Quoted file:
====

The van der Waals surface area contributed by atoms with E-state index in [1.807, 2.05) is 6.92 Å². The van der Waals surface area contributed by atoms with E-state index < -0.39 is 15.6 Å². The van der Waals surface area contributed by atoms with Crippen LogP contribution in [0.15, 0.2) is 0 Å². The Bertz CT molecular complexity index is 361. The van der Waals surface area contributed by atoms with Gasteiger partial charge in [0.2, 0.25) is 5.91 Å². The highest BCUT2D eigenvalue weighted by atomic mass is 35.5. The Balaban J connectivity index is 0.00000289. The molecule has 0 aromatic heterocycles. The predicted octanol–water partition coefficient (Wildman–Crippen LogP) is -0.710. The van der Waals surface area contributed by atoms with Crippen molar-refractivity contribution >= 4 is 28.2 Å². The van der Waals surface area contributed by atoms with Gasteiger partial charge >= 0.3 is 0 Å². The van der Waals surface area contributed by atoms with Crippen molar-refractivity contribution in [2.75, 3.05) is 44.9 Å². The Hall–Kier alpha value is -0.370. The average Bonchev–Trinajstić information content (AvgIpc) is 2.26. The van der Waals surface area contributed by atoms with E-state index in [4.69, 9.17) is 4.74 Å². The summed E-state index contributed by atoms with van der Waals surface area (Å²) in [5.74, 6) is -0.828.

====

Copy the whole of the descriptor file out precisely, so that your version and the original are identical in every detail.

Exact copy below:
The van der Waals surface area contributed by atoms with E-state index in [1.807, 2.05) is 6.92 Å². The van der Waals surface area contributed by atoms with E-state index < -0.39 is 15.6 Å². The van der Waals surface area contributed by atoms with Crippen LogP contribution in [0.15, 0.2) is 0 Å². The Bertz CT molecular complexity index is 361. The van der Waals surface area contributed by atoms with Gasteiger partial charge in [0.2, 0.25) is 5.91 Å². The highest BCUT2D eigenvalue weighted by atomic mass is 35.5. The Balaban J connectivity index is 0.00000289. The molecule has 0 aromatic heterocycles. The predicted octanol–water partition coefficient (Wildman–Crippen LogP) is -0.710. The van der Waals surface area contributed by atoms with Crippen molar-refractivity contribution >= 4 is 28.2 Å². The van der Waals surface area contributed by atoms with Gasteiger partial charge >= 0.3 is 0 Å². The van der Waals surface area contributed by atoms with Crippen molar-refractivity contribution in [2.75, 3.05) is 44.9 Å². The Hall–Kier alpha value is -0.370. The average Bonchev–Trinajstić information content (AvgIpc) is 2.26. The van der Waals surface area contributed by atoms with E-state index in [4.69, 9.17) is 4.74 Å². The summed E-state index contributed by atoms with van der Waals surface area (Å²) in [5.74, 6) is -0.828.